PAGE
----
Most VSPackages provide interaction opportunity to access the built-in functionality. The easiest way to access a particular function is to create a Visual Studio command that provides a link between the IDE’s menu or toolbar and the corresponding method of the package.

In this post, you will create a very simple package that adds a command to the Tools menu. When you click the menu item that represents the command, a message box confirms that the command has been invoked.

Adding a Custom Command to a Package

Create a new VSPackage, and name it WelcomeCommandPackage. If you did not remember the two key steps of this action, here is a short recap:

  1. Start a new Visual Studio project. In the New Project dialog, select the Extensibility template category under Visual C# | Windows, and then choose the VSIX Project template.
  2. After the IDE has created the project, in Solution Explorer, right-click the WelcomeCommandPackage project node, and add a Visual Studio Package item (WelcomeCommandPackage.cs) with the Add New Item command.

It is easy to create a new command:

Use the Add New Item command—just as you did when you added a new VSPackage to the project—, and create a new Custom Command item, as Figure 1 shows. Name the new item WelcomeCommand.cs.

Figure 1: Adding a new Custom Command to the package

That’s all. The custom command you added to the package is integrated with the project, so you can try the VSPackage without any further code. Run the project with Ctrl+F5. When the Experimental Instance starts, you can find a new menu item in the Tools menu, as Figure 2 shows.

Figure 2: The menu item that represents the new custom command

When you click this menu item, the package pops up a message dialog (Figure 3).

Figure 3: The message coming from the package

Inside a Custom Command

At first sight, it seems that implementing a custom command should be a very simple task: we somehow have to add a menu item to Visual Studio and create an event handler to invoke the appropriate method when this very menu item is clicked.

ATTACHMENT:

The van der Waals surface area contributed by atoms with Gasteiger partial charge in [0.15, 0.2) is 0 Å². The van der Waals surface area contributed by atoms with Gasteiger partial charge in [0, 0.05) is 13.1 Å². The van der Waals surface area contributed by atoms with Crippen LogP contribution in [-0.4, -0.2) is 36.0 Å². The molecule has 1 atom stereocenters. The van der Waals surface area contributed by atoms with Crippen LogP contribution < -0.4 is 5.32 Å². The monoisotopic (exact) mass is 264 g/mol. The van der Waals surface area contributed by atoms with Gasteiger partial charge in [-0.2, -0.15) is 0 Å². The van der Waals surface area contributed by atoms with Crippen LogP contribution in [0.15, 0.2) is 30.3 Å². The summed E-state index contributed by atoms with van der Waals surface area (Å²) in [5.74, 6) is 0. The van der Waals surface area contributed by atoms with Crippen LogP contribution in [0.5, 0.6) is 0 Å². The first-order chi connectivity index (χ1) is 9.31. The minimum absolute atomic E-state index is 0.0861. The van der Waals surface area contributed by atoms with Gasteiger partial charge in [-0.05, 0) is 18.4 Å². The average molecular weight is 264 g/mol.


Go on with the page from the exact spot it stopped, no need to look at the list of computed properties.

Well, this is exactly we have to do. However, we must do it in a way that supports the Visual Studio shell’s command infrastructure—and it makes the task a bit more complicated than it seems to be first. The shell has several tasks regarding custom commands:

  • As you already learned, the shell loads the packages into the memory on-demand. In the case of the custom command we added in WelcomeCommandPackage, this moment is when the user clicks the menu item. But wait! How can the menu item be displayed if the package is not loaded yet?
  • Visual Studio custom commands can be set up so that they are available from other packages, or can be invoked from the Command window.
  • Depending on the function of the command, it may be enabled in a certain context and disabled in another. For example, if the command requires an open solution, it should not be invokable while there is no solution loaded.
  • Commands are entirely separate concepts from the UI elements that represent them. The menu items, toolbar buttons just trigger the execution of a command. When a command cannot be executed in a particular context, the dimmed state of corresponding UI elements reflect the state of the command.

Now, let’s see what happened when you added a new custom command to the project! The wizard behind the Add New Item function created three new project files—WelcomeCommand.png, WelcomeCommand.cs, and WelcomeCommandPackage.vsct—, as Figure 4 shows.

Figure 4: New project files added with the custom command

Besides these files, the wizard also changed the WelcomeCommandPackage.cs file:

The package now has a ProvideMenuResource attribute decoration, and in the Initialize method, it invokes WelcomeCommand.Initialize.

Menu Resources

Each package can register menu resources that define menu and toolbar items that are integrated with the shell so that the user can trigger a particular command. A VSIX project defines this information in an XML file with the .vsct extension, and the build process compiles the .vsct file into a menu resource named “Menus.ctmenu”.

The ProvideMenuResource attribute has two arguments. As you can see from the code listing above, the first argument is the name of the menu resource, namely “Menus.ctmenu”. The second argument is a version number.

At the moment you added the new custom command, the Add New Item wizard set up the VSIX project so that the WelcomeCommandPackage.vsct file compiles to the “Menus.ctmenu” resource. Both the name of the .vsct file and the resource are wired in the project file (WelcomeCommandPackage.csproj), so either renaming WelcomeCommandPackage.vsct or changing the resource name in ProvideMenuResource would prevent the menu item from appearing in the Tools menu.

If, for any reason, you need to modify them, lookup the VSCTCompile entry in the .csproj file, and alter it accordingly:


Now, it is time to look at the WelcomeCommand.cs file generated by the Add New Item wizard. This file encapsulates every piece of information to declare a command:

NOTE: Please observe, I removed the generated commands and changed the syntax to C# 6.0 for the sake of conciseness. Also, I renamed a few class members to adopt to the naming conventions I use.